Christians have had an interest in western philosophy for pretty much as long as both existed. If you’re late to the game, you’d probably be surprised that many philosophers, at least post-Augustine, would have considered themselves Christians. The Enlightenment kind of gradually ruined that, but not before some significant thinkers emerged. One of those was Søren Kierkegaard.
When it’s comes to Kierkegaard, it is hard to imagine a philosopher simultaneously receiving as much love and disdain, both from Christian circles. Depending on who you ask, Kierkegaard is either super important and helpful or misguided and to be generally avoided.
Mark Tietjen is aware of these realities and tackles them head on in the first chapter of his recently published Kierkegaard: A Christian Missionary to Christians. This is after a noted philosopher and Kierkegaard scholar (Merold Westphal) has foreworded and commended the book to us. In that first chapter, Tietjen says right off the bat, “My goal is to convince Christians as I have been convinced that Søren Kierkegaard is a voice that should be sought and heard for the edification of the church” (25).
From here, he briefly sketches Kierkegaard’s life before dealing with questions related to Christian appropriation of philosophy in general and Kierkegaard in particular. He then gives an overview of the general areas of Kierkegaard’s thought and how broad ranging and practical it can be.
The remaining four chapters are the core of the book and deal with Kierkegaard’s general thought on Jesus Christ, the human self, Christian witness, and the life of Christian love. Tietjen illustrates and illumines throughout by exposition from Kierkegaard’s writings. Here readers will be able to determine for themselves the value of Kierkegaard’s writings for us today.
I was particularly drawn to the motif in the subtitle. One may well wonder what being a Christian missionary to Christians entails. In the conclusion, Tietjen draws together the threads for why Kierkegaard would see the task as not only possible but necessary. He then lists out the rationale (161):
- If there are some who are Christian in name only, then one can be a Christian missionary to such Christians
- If there are some who have inherited a perverted form of Christianity and know nothing better, then one can be a Christian missionary to such Christians
- If there are Christians who value created goods over the Creator, then one can be a Christian missionary to such Christians
- If there are Christians who struggle to trust in God and his goodness, then one can be a Christian missionary to such Christians
- If there are Christians who fail to believe God can redeem even the least redeemable person, then one can be a Christian missionary to such Christians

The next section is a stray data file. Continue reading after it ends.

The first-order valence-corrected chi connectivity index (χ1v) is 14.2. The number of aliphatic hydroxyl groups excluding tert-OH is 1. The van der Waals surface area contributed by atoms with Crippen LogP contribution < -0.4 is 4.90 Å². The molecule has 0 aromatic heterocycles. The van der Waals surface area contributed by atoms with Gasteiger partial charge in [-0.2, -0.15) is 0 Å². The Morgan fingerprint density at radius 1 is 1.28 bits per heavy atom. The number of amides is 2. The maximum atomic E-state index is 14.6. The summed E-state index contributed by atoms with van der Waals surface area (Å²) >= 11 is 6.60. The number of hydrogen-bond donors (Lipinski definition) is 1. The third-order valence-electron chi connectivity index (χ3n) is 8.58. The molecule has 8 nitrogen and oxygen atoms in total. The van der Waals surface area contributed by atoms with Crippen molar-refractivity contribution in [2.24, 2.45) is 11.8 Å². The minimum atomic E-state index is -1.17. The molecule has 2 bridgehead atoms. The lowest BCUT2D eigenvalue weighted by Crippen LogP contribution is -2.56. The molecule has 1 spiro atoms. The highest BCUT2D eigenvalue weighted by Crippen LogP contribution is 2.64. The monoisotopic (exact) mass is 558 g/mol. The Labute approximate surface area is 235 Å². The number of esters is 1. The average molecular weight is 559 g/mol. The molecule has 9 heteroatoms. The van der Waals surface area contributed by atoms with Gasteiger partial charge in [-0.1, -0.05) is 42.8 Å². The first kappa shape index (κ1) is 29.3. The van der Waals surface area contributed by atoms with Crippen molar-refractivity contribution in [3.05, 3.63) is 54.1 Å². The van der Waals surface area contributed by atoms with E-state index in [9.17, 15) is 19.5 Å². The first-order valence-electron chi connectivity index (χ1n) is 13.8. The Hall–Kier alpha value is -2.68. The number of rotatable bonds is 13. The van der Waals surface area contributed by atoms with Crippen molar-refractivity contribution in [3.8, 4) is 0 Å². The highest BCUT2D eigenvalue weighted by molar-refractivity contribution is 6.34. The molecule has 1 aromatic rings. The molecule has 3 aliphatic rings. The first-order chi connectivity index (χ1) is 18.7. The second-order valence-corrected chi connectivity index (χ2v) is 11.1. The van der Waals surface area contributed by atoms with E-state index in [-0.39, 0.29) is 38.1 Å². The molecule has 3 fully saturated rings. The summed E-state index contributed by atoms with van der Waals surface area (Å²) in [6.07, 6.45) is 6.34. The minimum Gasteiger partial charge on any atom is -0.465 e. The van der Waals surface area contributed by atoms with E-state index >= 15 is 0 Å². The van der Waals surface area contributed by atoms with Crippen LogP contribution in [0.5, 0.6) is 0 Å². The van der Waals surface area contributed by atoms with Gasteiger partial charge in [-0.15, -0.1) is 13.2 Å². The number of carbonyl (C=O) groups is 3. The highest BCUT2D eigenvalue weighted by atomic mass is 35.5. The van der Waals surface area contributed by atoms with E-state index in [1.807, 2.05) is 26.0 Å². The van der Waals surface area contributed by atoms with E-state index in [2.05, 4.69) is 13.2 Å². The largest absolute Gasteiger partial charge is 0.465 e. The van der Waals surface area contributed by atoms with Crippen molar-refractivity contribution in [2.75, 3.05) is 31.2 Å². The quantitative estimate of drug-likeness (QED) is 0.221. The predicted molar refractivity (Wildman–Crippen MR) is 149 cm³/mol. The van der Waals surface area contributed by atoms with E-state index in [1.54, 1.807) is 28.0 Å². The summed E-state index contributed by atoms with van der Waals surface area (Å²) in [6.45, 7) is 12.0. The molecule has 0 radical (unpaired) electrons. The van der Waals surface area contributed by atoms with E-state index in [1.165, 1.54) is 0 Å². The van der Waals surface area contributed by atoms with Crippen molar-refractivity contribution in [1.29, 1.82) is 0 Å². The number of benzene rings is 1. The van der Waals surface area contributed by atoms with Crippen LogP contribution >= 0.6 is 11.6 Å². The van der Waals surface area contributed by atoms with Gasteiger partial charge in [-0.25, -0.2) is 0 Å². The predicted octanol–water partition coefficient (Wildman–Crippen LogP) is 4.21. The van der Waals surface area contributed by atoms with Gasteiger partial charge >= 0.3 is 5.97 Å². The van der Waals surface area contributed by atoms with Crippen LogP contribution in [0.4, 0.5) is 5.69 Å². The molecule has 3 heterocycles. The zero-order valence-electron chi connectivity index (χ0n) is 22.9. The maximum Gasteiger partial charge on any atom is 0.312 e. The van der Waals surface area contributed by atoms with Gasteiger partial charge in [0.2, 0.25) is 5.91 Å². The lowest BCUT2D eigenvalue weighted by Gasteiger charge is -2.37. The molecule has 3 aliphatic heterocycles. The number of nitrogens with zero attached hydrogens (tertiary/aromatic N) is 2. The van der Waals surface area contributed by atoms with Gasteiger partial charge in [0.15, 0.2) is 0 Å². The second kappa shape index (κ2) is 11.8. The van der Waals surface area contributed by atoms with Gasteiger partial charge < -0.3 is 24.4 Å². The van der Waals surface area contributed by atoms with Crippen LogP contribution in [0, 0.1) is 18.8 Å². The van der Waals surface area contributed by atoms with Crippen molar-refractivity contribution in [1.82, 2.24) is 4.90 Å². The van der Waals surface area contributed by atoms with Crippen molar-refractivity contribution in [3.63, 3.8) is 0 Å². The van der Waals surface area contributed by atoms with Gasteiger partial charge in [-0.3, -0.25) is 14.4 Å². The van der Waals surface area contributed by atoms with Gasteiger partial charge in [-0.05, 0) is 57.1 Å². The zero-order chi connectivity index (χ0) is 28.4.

- If there are Christians who lose hope that God’s kindness, forgiveness, and redemption extend even to them, then one can be a Christian missionary to such Christians
- If there are Christians who “speak in tongues of angel,” and so on, but have not love, then one can be a Christian missionary to such Christians
Given what I see in our contemporary culture, it’s not hard to suggest there is a still a need for this kind of role. One might call it a “prophetic” type role, but I like the idea of a Christian missionary to Christians. In some sense, I feel like my calling involves a bit of that, especially as it relates to youth and college culture. Kierkegaard can serve as a model and template for how to pursue this calling.
Buy it: Amazon
Visit the publisher’s page
Thanks to IVP Academic for the review copy!
I’m always on the lookout for helpful primers on the subjects I study. Often, introductory texts can be so daunting it is hard to know where to start. Thankfully, new books continued to be published. Even if there is overlap at times, that just means there are more options for just the right audience. In that light, here are three primers I’ve come across recently that I really enjoyed.
First off, J.A. Medders and Brandon Smith have published Rooted: Theology for Growing Christians. Russell Moore thinks its legit and you should too. I corresponded with Brandon a bit about it and then the publisher, relatively new Rainer Publishing, graciously sent me a review copy. In a relatively brief 120 pages, Medders and Smith introduce readers for the need to study theology, and then cover four key topics: God, His Word, Redemption and The Gospel, The Church and The Future. Experienced readers will notice this is the basic contours of a systematic theology. However, this is written for someone who doesn’t know that and so it is jargon free. Though not necessarily in narrative form, the topics are expounded in relation to the general story line of Scripture. This gives the book a good connection to biblical theology and makes the entry point easier for someone who hasn’t study the topics in detail.